Davidson College Class of ’82, Tom Marshburn, NASA, ISS, @AstroMarshburn, public art, Jaume Plensa!: It was a GREAT DAY TO BE A CLASS OF ’82 WILDCAT … Thanks, Tom (and Ann & Grace). We walked the campus. Love the new sculpture (which looks a bit like Tom in his spacesuit loaded into the Soyuz rocket!)*
Then we gathered for a reception and dinner at Carol Quillen, President of the College.
We then ambled down to Duke Performance Hall where Tom spoke for about an hour. Tom was great.
John and I with Davidson’s own Big Bang Theory cast! — with Tom Marshburn and others.
And here’s a summary of his talk …
The fact that people a hundred years ago could figure out the laws of physics, how things move, without seeing it, is really amazing,” Marshburn said.
Marshburn described an experiment one of his fellow astronauts conducted during his spare time, in which granules of salt loose in an air-filled plastic bag began to clump together, something that could never be seen on Earth. This discovery was important to the way physicists theorize the formation of the universe.
“We understood how basketball-sized objects could come together to form planets, but we didn’t understand how particles could come together to form basketball-sized objects,” Marshburn explained.
Other experiments conducted on the space station have important real-world application here on Earth. One such experiment looked at capillary action, the process by which water flows through narrow spaces without the assistance of outside forces. What astronauts on the ISS learned about capillary action is currently being used to develop a handheld device that could conduct simple blood tests that currently require an entire medical laboratory.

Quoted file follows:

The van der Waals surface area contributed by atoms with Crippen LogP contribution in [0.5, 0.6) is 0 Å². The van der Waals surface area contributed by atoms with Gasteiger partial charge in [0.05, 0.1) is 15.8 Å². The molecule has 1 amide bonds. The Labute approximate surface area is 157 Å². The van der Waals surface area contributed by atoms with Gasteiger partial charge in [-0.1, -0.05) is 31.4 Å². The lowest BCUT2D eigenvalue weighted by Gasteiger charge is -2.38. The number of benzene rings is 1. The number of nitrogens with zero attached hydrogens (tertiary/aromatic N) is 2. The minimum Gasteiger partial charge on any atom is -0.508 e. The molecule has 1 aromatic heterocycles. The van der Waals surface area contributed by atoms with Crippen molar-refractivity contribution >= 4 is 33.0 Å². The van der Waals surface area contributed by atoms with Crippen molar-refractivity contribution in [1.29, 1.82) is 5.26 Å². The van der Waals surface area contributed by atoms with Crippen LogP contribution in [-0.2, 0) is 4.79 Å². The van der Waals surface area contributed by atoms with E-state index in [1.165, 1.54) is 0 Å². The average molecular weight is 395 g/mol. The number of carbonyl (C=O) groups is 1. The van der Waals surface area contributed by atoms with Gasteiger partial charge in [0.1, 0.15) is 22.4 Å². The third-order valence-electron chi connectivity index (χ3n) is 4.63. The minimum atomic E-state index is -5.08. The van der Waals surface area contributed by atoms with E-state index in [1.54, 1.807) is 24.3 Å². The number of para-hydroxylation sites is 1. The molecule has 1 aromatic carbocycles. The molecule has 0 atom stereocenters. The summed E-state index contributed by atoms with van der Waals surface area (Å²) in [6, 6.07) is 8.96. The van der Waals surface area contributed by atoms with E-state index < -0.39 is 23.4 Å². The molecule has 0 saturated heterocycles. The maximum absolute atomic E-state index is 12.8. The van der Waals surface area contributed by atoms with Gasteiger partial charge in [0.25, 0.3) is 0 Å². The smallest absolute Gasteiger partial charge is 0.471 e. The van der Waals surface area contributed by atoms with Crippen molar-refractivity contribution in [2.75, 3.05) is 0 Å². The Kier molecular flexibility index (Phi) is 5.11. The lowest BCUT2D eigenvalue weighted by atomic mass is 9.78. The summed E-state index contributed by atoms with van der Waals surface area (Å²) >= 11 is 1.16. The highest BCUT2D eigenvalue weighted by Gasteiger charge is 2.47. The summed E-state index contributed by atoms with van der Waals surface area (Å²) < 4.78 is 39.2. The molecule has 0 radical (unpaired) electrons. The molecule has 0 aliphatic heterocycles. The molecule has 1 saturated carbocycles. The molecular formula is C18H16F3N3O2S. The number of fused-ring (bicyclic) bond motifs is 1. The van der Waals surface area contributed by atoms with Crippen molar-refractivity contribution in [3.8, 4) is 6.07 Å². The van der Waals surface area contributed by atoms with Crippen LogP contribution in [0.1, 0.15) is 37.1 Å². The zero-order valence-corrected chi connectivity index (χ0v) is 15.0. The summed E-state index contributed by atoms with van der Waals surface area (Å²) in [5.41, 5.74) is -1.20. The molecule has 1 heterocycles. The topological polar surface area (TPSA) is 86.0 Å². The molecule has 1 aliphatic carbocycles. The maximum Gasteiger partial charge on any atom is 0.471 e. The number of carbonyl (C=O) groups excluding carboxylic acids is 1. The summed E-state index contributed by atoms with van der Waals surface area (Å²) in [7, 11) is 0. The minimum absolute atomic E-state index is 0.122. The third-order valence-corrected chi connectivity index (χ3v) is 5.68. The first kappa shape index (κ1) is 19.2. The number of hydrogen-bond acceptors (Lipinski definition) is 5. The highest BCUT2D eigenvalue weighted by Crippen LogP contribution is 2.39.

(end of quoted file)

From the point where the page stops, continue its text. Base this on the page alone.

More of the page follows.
“The reason why fluid engineers and physicists were doing the experiment was because it would be nice to have fuel tanks in space that don’t need pumps,” Marshburn said. “It turned out there were engineers on the ground that figured out that fluids in space act like very tiny amounts of fluid, microliters of fluid, [act] on the ground … That’s one of my favorite [experiments] because the medical application is so clear. A spaceflight need translated into a solution for NASA, but also for a medical purpose on Earth.”
While he’s unsure if his future holds a second sojourn aboard the ISS, Marshburn said that the most beautiful thing he saw in space was looking at the Earth and knowing it was his home.
“Looking at the planet Earth, the thing that jumps out at everyone first is the Bahamas, the emerald greens and blues. But over time as I looked at the Earth, I began to fall in love with the Earth again. And you learn to recognize places … and after that, my favorite place to look at was my home.”
*(updated 9.26.13 @ 10;00PM) John Syme writes the best Davidson College stories and now I’m thinking that sculpture at the beginning really does look like Tom 🙂 …
At the end of his presentation, when Marshburn’s PowerPoint relinquished the screen to his computer’s desktop, the juxtaposition of astronaut and regular guy came into focus: next to desktop folders marked “Cosmonauts” and “Award Debriefs” were others marked “Invest and Retire” and that old, familiar standby, “Files I Never Use.”
And in the “Launch Pad Tunes” folder? U2’s “It’s a Beautiful Day,” Joe Satriani’s “Summer Song” and Muse, maybe a little “Uprising”?….
He also regaled us with the story of the “party of the century,” held in the JJ House that year, a costume party with the theme of dressing up as your repressed desire. Already as a 20-year-old, though, he knew his own desire to be an astronaut, and showed up wrapped in tin foil and sporting a borrowed motorcycle helmet….
via Daybook Davidson.
**(updated 9.27.13 @ 9:00AM) One friend spotted the picture of the sculpture and recognized it as a Jaume Plensa. It is indeed a Jaume Plensa!